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  • Hi

    Hi. My name is Chris. Having recently been given an astronomical quote for my conservatory cushion covers, I decided to try and teach myself. Alas my school needlework days are a far distant memory. However, I stumbled across the excellent Schuhby videos on youtube and in a very short time managed to produce 2 beautiful piped and zipped cushions which I'm very proud of - many thanks for your indirect help! Going to try a box cushion next! In the meantime, flushed with my initial success, I thought I'd make a roman blind, but here I've come a bit unstuck. The videos talk about stab stitching and I haven't a clue what that means and I've been unable to find anything to help me - can someone point me in the direction of an idiots guide or the like please?

    Many thanks

  • #2
    Re: Hi

    Hello Chris, glad you found us!

    It is lovely to hear that you have been successful in your cushion making and good luck with your box cushions. If you have a search here in the cushions section you may find some tips, if not, don't be afraid to ask!

    Stab stitch is when you pass the needle back and forth straight through the fabric layers several times to make just one stitch. It is commonly used to discretely hold several layers of fabric together like face fabric and lining on a blind, or layers of a quilt.
    Louise


    sigpic Simply Sewing

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    • #3
      Re: Hi

      Thank you Louise. That sounds straightforward to me. Guess I have no excuse not to start making the blind over the weekend!

      Chris

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      • #4
        Stab Stitch

        Hi Chris,

        As Louise says pass your threaded needle from the back of the blind through to the front, leaving a tail of about 4 inches. Pass the needle back having made a small, discreet stitch. You can now tie the two tails in a few secure knots BUT try not to pull the stab stitch itself too tie. You don't really want to see a 'dimple' on the front of the blind. You can now snip the tails off to about 1cm or, for an even more professional look, rethread the tails and stitch them back into the lining/interlining so nothing is visible from the back of the blind.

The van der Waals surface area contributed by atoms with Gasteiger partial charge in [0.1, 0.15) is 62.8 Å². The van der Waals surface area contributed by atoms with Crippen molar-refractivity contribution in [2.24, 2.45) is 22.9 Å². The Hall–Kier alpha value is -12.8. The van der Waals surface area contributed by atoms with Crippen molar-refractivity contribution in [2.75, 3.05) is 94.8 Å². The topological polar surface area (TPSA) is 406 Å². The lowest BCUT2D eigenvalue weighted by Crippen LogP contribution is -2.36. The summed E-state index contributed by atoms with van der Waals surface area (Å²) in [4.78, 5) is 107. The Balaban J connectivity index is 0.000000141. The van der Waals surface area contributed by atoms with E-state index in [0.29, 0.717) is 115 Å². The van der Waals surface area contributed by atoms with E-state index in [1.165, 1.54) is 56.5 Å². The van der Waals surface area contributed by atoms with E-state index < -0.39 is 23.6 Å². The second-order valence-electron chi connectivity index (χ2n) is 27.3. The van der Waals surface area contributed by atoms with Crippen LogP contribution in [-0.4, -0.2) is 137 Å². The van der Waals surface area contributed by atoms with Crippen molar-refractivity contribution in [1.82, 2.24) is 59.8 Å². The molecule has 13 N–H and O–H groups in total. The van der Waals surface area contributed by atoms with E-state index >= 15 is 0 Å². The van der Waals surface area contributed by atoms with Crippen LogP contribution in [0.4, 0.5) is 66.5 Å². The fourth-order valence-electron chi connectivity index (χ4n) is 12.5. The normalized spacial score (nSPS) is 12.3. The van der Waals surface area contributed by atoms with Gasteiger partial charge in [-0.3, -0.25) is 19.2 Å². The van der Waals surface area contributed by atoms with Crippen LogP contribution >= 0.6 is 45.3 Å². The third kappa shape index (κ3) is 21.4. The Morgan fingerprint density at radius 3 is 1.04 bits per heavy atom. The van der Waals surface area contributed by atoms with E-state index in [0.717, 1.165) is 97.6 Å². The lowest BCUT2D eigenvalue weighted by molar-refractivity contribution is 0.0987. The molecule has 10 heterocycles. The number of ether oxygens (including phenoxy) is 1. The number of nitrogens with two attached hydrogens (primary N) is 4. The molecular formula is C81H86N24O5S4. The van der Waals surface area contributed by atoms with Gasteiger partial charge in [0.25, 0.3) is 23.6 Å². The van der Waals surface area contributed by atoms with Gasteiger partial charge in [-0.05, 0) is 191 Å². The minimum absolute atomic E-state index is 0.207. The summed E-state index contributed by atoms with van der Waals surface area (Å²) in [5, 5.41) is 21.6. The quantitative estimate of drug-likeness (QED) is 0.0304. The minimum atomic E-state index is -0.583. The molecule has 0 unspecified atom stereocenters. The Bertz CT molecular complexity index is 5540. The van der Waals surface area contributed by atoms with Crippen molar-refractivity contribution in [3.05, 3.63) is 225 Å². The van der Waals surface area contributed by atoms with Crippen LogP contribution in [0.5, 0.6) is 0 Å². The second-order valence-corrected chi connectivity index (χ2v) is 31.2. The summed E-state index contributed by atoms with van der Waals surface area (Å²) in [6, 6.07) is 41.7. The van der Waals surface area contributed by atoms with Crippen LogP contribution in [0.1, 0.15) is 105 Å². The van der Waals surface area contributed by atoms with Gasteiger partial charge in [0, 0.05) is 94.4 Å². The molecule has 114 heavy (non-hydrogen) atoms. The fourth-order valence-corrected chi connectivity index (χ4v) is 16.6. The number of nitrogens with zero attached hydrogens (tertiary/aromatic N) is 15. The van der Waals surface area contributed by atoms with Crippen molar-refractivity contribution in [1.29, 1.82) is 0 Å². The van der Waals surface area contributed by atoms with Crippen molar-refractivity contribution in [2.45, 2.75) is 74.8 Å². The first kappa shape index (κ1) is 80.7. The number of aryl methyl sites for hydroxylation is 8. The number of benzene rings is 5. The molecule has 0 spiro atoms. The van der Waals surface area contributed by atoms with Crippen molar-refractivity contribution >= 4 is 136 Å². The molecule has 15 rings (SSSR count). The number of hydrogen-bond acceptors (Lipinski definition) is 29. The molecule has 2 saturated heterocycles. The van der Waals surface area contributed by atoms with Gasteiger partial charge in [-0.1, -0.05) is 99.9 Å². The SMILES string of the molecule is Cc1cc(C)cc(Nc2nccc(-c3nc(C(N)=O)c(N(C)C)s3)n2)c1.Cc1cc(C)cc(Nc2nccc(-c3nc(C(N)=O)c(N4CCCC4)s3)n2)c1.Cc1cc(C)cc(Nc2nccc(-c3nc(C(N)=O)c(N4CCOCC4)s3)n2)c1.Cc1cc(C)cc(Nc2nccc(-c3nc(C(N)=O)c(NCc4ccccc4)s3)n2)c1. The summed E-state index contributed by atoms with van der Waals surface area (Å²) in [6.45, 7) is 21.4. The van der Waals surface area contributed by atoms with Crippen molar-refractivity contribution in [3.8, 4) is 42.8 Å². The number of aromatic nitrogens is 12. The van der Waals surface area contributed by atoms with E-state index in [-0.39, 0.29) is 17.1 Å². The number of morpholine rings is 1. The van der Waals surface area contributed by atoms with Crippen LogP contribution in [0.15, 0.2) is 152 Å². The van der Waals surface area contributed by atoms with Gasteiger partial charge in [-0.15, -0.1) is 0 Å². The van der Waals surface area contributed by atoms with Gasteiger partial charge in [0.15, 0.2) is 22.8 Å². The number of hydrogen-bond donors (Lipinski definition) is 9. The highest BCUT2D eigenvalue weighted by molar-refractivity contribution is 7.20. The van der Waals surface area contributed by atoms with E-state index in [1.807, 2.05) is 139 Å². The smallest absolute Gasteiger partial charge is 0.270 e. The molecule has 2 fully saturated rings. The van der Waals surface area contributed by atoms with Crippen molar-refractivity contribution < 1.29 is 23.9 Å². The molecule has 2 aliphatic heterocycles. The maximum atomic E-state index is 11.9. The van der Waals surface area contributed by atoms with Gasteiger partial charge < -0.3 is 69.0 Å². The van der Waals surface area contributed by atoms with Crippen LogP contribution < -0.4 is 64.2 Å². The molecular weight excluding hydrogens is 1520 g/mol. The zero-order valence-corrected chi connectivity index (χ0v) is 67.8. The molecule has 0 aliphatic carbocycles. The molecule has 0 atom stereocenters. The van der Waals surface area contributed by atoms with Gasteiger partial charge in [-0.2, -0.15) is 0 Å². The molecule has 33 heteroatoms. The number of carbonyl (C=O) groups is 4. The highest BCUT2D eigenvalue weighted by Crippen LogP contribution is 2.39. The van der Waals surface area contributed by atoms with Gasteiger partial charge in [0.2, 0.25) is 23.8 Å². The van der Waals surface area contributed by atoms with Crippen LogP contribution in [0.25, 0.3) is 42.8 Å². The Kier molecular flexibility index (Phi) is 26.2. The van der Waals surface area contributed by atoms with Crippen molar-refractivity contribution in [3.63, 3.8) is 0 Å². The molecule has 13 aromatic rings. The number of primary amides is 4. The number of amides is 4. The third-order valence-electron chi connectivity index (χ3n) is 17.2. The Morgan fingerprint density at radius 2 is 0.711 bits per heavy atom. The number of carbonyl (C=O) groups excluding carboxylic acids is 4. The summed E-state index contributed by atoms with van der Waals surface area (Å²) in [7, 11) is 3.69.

I'd love to see a photo of your cushions and, of course, your blind when you've finished it this weekend.

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        • #5
          Re: Hi

          Hi there, welcome to the forum,
          When I first started stab stitching my blinds I had problems with the fabric pulling up slightly and leaving dimples in the fabric when the blind was down. You ned to make sure the face fabric is very flat and taut. I now often hang the blind up and stab stich whilst it is hanging to avoid this problem.

          Julie
          Julie

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          • #6
            Re: Hi

            Thank you Jules and Julie for your advice. Didn't get to start anything at the weekend as got sidetracked by a hunt for a puppy! Fabric suggests I should prewash it, so will try and do that today. Will keep you posted!

            Chris

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            • #7
              Re: Hi

              Hi Chris, welcome from me too. Good luck on your roman blind. Re. stab stitching- a tip I read on the forum is to place a pin under the face fabric thread loop before pulling 'thru. It helps to keep the stitch pulling from the front.
              Kind regards

              Cat

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